Companies

Raw material linkage crucial for Odisha plant: Oommen

Suresh P. Iyengar Mumbai | Updated on November 15, 2017

Mr Dilip Oommen, CEO and MD, Essar Steel   -  Business Line

With our cost reduction measures, we will be among the lowest-cost producers and hence the most cost-competitive in the market place. Our focus is to ramp up and stabilise production at our plants.

Essar Steel is making huge investments to secure its raw material requirements.

Its 10 million tonne per annum (mtpa) steel facility at Hazira, in Gujarat, is well connected to iron ore sources in Odisha and Andhra Pradesh through sea ports.

The company will use low-grade iron ore dumped as waste in both the States. Cutting production costs has become essential for steel companies to remain competitive in the market. This, particularly, when steel supply is exceeding demand in the short term.

Mr Dilip Oommen, Managing Director and Chief Executive Officer, Essar Steel, is confident that his company “will be the last man standing in the market place” because of its cost advantage.

Excerpts from the interview:

What has the steel demand been, of late?

The demand in India is still growing. The long term demand is robust.

All the sectors of the economy are growing which will be reflected in steel demand as well.

However, in the short term supply may exceed demand as many companies are adding capacity.

How do you see steel demand this fiscal?

The rate of growth may have temporarily dropped in India.

We expect the growth to pick up in the coming quarters with the Government's plan to spend over a trillion dollars on infrastructure in 12th Five year plan.

With slowdown in demand are you confident of passing on incremental costs?

Over a period of time, increases in the input and freight costs will get passed on to the customer.

However, Essar Steel through the addition of its Odisha facilities is well placed to withstand the impact of volatility in input costs.

With our cost reduction measures, we will be among the lowest-cost producers and hence will be cost-competitive in the market place. Our focus is to ramp up and stabilise production at our plants.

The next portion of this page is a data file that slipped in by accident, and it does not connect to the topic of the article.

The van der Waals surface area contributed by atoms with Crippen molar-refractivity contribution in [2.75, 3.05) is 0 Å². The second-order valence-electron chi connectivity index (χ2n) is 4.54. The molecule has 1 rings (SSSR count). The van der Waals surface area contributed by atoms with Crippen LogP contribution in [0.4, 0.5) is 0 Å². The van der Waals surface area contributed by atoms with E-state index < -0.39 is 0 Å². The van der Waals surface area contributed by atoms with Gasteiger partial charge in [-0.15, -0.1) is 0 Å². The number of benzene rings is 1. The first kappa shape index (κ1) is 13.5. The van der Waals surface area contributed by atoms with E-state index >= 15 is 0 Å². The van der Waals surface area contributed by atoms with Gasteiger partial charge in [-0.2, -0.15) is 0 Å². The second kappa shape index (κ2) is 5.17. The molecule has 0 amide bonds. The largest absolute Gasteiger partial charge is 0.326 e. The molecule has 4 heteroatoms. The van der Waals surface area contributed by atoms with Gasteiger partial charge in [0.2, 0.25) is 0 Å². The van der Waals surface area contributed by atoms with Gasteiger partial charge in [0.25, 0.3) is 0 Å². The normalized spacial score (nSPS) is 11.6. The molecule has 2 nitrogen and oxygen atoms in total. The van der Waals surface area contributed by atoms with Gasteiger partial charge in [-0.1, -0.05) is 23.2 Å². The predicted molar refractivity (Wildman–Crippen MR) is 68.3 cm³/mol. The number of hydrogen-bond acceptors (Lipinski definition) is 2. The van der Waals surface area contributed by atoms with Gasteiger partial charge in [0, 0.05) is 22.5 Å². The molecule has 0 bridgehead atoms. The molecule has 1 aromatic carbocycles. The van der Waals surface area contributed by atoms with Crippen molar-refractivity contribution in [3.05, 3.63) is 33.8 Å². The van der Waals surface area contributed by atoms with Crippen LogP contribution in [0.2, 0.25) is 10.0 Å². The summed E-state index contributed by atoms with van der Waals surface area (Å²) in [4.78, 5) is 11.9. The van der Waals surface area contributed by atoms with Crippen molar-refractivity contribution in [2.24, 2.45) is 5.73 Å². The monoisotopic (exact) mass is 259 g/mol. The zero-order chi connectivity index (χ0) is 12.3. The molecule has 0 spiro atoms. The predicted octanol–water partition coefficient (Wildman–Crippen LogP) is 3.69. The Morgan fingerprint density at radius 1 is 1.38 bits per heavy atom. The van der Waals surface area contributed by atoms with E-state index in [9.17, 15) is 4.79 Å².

Are you pitching for iron ore mines in Odisha?

Yes. We have signed a memorandum of understanding with the Odisha government for building an integrated steel complex.

Need for appropriate raw material linkage has been stated as a prerequisite and we are actively pursuing the matter with the State government.

Is the pipeline to source iron ore from Dabuna complete? What will be the cost savings on this front?

The said pipeline is expected to be completed by first quarter of this financial year.

We will be able to get pellets delivered at $110 a tonne (Rs 5,500 a tonne).

Currently, if we have to buy it from the market it costs anywhere between $160 and $170 a tonne.

A lot of iron ore from India is being exported to China on the pretext that it cannot be used by Indian companies. How do you see this development, considering in particular that the Odisha pellet plant uses lower grade iron ore?

We believe national resources belong to the country and should be utilised for the development of its people.

We have created the facility to utilise low grade ore (which was treated as waste) and convert into value added product or pellets which are used for steel production.

>suresh@thehindu.co.in

Published on April 09, 2012

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